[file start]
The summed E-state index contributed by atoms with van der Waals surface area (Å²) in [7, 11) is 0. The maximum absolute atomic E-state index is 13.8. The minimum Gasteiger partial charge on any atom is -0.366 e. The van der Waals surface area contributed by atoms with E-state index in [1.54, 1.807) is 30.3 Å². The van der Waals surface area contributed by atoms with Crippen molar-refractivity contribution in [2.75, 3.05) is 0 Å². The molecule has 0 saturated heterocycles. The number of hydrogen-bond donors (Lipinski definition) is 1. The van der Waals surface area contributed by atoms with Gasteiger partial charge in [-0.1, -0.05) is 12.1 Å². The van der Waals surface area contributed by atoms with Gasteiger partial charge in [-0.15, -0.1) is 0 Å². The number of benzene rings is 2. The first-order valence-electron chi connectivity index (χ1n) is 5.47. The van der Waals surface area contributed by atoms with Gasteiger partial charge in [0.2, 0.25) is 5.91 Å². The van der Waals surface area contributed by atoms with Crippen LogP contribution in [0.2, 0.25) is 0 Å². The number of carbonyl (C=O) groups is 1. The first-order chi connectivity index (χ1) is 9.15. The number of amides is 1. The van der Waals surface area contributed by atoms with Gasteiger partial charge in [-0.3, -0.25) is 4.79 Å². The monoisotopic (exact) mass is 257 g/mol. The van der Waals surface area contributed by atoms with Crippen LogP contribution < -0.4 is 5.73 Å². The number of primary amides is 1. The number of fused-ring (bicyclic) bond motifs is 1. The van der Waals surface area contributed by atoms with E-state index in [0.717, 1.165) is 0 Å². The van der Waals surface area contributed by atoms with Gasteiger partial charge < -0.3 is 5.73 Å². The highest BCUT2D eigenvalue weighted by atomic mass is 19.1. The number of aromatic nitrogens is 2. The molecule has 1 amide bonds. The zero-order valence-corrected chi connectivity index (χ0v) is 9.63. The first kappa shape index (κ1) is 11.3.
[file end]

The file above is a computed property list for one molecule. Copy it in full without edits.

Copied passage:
The summed E-state index contributed by atoms with van der Waals surface area (Å²) in [7, 11) is 0. The maximum absolute atomic E-state index is 13.8. The minimum Gasteiger partial charge on any atom is -0.366 e. The van der Waals surface area contributed by atoms with E-state index in [1.54, 1.807) is 30.3 Å². The van der Waals surface area contributed by atoms with Crippen molar-refractivity contribution in [2.75, 3.05) is 0 Å². The molecule has 0 saturated heterocycles. The number of hydrogen-bond donors (Lipinski definition) is 1. The van der Waals surface area contributed by atoms with Gasteiger partial charge in [-0.1, -0.05) is 12.1 Å². The van der Waals surface area contributed by atoms with Gasteiger partial charge in [-0.15, -0.1) is 0 Å². The number of benzene rings is 2. The first-order valence-electron chi connectivity index (χ1n) is 5.47. The van der Waals surface area contributed by atoms with Gasteiger partial charge in [0.2, 0.25) is 5.91 Å². The van der Waals surface area contributed by atoms with Crippen LogP contribution in [0.2, 0.25) is 0 Å². The number of carbonyl (C=O) groups is 1. The first-order chi connectivity index (χ1) is 9.15. The number of amides is 1. The van der Waals surface area contributed by atoms with Gasteiger partial charge in [-0.3, -0.25) is 4.79 Å². The monoisotopic (exact) mass is 257 g/mol. The van der Waals surface area contributed by atoms with Crippen LogP contribution < -0.4 is 5.73 Å². The number of primary amides is 1. The number of fused-ring (bicyclic) bond motifs is 1. The van der Waals surface area contributed by atoms with E-state index in [0.717, 1.165) is 0 Å². The van der Waals surface area contributed by atoms with Gasteiger partial charge < -0.3 is 5.73 Å². The highest BCUT2D eigenvalue weighted by atomic mass is 19.1. The number of aromatic nitrogens is 2. The molecule has 1 amide bonds. The zero-order valence-corrected chi connectivity index (χ0v) is 9.63. The first kappa shape index (κ1) is 11.3.